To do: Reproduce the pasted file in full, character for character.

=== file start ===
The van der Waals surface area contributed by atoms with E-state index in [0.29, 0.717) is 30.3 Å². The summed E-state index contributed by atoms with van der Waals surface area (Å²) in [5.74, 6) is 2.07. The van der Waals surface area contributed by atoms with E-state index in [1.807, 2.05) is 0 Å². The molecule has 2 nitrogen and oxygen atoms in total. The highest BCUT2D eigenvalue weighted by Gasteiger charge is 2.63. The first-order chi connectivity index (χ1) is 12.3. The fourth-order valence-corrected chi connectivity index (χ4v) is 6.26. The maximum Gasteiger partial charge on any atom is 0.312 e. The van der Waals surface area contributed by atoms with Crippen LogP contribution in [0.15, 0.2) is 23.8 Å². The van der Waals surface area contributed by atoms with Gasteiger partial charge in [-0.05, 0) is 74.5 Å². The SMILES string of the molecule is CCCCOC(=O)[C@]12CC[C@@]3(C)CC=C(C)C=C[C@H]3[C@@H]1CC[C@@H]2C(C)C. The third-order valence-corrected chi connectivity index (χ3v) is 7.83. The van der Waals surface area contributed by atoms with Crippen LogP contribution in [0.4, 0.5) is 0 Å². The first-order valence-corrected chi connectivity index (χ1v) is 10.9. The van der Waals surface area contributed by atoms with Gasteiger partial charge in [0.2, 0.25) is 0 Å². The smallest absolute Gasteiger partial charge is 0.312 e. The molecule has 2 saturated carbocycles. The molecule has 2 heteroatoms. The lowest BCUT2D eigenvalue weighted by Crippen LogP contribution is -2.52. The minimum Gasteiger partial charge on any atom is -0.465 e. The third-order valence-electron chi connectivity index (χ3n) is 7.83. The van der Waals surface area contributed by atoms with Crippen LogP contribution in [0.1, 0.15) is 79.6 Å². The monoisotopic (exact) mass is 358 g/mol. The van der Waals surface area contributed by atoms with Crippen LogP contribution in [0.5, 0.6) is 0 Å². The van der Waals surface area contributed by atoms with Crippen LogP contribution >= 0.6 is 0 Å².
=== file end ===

The van der Waals surface area contributed by atoms with E-state index in [0.29, 0.717) is 30.3 Å². The summed E-state index contributed by atoms with van der Waals surface area (Å²) in [5.74, 6) is 2.07. The van der Waals surface area contributed by atoms with E-state index in [1.807, 2.05) is 0 Å². The molecule has 2 nitrogen and oxygen atoms in total. The highest BCUT2D eigenvalue weighted by Gasteiger charge is 2.63. The first-order chi connectivity index (χ1) is 12.3. The fourth-order valence-corrected chi connectivity index (χ4v) is 6.26. The maximum Gasteiger partial charge on any atom is 0.312 e. The van der Waals surface area contributed by atoms with Crippen LogP contribution in [0.15, 0.2) is 23.8 Å². The van der Waals surface area contributed by atoms with Gasteiger partial charge in [-0.05, 0) is 74.5 Å². The SMILES string of the molecule is CCCCOC(=O)[C@]12CC[C@@]3(C)CC=C(C)C=C[C@H]3[C@@H]1CC[C@@H]2C(C)C. The third-order valence-corrected chi connectivity index (χ3v) is 7.83. The van der Waals surface area contributed by atoms with Crippen LogP contribution in [0.4, 0.5) is 0 Å². The first-order valence-corrected chi connectivity index (χ1v) is 10.9. The van der Waals surface area contributed by atoms with Gasteiger partial charge in [0.2, 0.25) is 0 Å². The smallest absolute Gasteiger partial charge is 0.312 e. The molecule has 2 saturated carbocycles. The molecule has 2 heteroatoms. The lowest BCUT2D eigenvalue weighted by Crippen LogP contribution is -2.52. The minimum Gasteiger partial charge on any atom is -0.465 e. The third-order valence-electron chi connectivity index (χ3n) is 7.83. The van der Waals surface area contributed by atoms with Crippen LogP contribution in [0.1, 0.15) is 79.6 Å². The monoisotopic (exact) mass is 358 g/mol. The van der Waals surface area contributed by atoms with Crippen LogP contribution in [0.5, 0.6) is 0 Å². The van der Waals surface area contributed by atoms with Crippen LogP contribution >= 0.6 is 0 Å².